, the authors introduce a two step detection approach, where mobility events are detected by analyzing the cellular signal strength, and then -in case of real location change- the transportation mode is classified by means of the GPS and the accelerometer. We also highlight that there is a wide literature on the algorithms for TMD, including both the application/evaluation of well-known ML techniques (e.g. Random Forest is largely used in

[3][15][18]), and the design of novel recognition schemes [6].
However, at the best of our knowledge, no prior study addressed the problem of Dual TDM (i.e. the case when we must discriminate with high accuracy between two classes only). Moreover, few studies provided extensive analysis about the sensor relevance when classifying a specific transportation mode. The most similar works are [2] and [8]. In [2], the authors presented a study on activity recognition through sensor values, although people involved in the experiments have to carry several sensors at fixed positions of the body. Authors of [8] present a study on the classification of human daily activities, such as WALKING and WORKING. They also present the results of the RF classifier about the feature importance. However, similarly to [2], they make assumption about the location and orientation of the devices. Finally, concerning freely accessible datasets in this context, the GeoLife dataset [20] constitutes a valid resource for many transportation modes but it collects only GPS data and with a low recording frequency (1-5 sec.). Hence, being able to thoroughly compare different methods for TMD is currently impossible due to the lack of common and shared benchmarks with recording sessions collecting both GPS-based and sensor-based measures.

3 US-TMD Dataset

In light of the lack in the literature of a common benchmark for TMD, we have collected a large set of measurements belonging to different users and through a simple Android APP. the US-TMD is built from people of different gender, age, and occupation. Moreover, we do not impose any restriction on the use of the application, hence every user records the data performing the action as she/he is used to, in order to assess real world conditions. We openly release the dataset, so that other researchers can benefit from it for further improvements and research reproducibility.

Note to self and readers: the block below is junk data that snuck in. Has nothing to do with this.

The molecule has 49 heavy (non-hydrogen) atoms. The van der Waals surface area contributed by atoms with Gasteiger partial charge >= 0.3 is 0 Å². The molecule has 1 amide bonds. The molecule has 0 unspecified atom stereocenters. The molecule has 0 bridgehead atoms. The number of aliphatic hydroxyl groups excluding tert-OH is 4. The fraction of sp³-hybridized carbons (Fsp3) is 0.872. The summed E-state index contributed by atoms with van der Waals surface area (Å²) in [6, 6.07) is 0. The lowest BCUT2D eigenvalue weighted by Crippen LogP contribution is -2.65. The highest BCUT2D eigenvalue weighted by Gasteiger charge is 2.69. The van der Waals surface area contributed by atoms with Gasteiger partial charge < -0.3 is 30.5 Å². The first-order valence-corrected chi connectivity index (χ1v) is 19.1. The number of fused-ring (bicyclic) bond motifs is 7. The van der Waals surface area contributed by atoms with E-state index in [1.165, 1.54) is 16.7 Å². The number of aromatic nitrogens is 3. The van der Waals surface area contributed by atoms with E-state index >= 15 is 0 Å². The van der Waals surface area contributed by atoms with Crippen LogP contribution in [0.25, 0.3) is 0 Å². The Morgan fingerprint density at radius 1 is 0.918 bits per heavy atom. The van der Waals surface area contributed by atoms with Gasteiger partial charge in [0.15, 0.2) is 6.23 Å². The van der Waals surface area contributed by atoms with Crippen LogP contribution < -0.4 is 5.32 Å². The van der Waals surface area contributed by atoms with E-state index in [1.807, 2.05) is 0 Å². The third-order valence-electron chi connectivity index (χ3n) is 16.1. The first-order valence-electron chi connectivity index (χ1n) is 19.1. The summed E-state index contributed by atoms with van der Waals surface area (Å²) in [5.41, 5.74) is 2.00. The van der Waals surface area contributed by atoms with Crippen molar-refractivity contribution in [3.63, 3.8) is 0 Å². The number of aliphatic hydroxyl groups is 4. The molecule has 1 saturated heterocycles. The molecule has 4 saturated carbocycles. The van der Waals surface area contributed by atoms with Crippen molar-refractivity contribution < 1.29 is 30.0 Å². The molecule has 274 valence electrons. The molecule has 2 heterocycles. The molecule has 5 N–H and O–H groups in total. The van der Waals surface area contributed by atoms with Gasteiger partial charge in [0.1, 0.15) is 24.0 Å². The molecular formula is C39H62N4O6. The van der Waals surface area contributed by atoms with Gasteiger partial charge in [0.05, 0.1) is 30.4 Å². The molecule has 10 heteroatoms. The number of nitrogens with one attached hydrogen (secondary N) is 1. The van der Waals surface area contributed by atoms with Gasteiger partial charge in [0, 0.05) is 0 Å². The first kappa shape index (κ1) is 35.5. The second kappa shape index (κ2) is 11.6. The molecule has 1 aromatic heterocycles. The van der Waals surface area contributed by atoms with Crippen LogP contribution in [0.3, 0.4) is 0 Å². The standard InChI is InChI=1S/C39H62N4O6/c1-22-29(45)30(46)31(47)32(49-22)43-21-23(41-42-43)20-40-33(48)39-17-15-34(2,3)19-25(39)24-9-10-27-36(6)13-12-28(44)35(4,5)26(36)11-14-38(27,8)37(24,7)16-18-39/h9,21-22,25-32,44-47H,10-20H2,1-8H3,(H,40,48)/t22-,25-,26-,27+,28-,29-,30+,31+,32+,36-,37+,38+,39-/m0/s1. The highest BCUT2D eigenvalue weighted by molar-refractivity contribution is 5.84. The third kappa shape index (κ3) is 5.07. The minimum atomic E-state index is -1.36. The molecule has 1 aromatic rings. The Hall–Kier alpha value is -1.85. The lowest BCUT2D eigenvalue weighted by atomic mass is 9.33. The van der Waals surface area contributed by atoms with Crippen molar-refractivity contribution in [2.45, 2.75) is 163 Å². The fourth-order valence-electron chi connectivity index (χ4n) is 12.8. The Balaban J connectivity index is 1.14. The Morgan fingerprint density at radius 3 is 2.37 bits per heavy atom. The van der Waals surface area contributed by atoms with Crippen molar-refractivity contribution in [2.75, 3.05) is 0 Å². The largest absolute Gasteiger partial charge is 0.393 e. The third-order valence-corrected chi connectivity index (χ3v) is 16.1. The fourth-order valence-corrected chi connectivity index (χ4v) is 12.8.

Sensors data are collected from thirteen volunteer subjects, ten male, and three female. Table 1 summarizes the data collected by users by looking at five dimensions: gender, age, occupation, device model, and Android version installed while they collected data. The set of classes considered is composed of WALKING, CAR, STILL, TRAIN and BUS. This follows common practices in literature [3] [15].

ID Sex Age Occupation Device Android Version
M 30 student LG G2 5.0.2
F 27 student
Sony XPERIA Z3
Compact D5803
6.0.1
M 30 student Nexus 5 7.0
M 36 office worker Huawei Honor 5X 6.0.1
M 36 stage director Huawei P8 Lite 6.0.1
M 27 researcher
Samsung galaxy
s3 neo
4.4.2
M 32 cameramen Samsung S7 6.0.1
F 32 bartender Huawei Tag-l01 5.1
F 24 student Motorola Moto G 5.1
M 22 student Huawei P9 7.0
F 31 office worker Nexus 5 7.0
M 31 researcher Samsung Galaxy S6 6.0.1
M 60 retired Nexus 5 7.0


Table 1: Dataset variability in terms of users’ age, sex, occupation, device model and Android version.
(a) Sensors row data
(b) Windows partitioning
(c) Features extraction
(d) New data predictions
Figure 1: The Main process behind the construction of a TMD system

. a) Firstly, row data belonging to different sensors are collected through the APP while the subjects are freely performing their activities. b) the time series for each sensor are then split in time windows of a fixed size. c) For each window, standard and robust numerical features are extracted (such as min, max, mean and standard deviation) the ML model is trained on the extracted features for each sensor. Finally, in d) activities from new streaming sensors data can be predicted.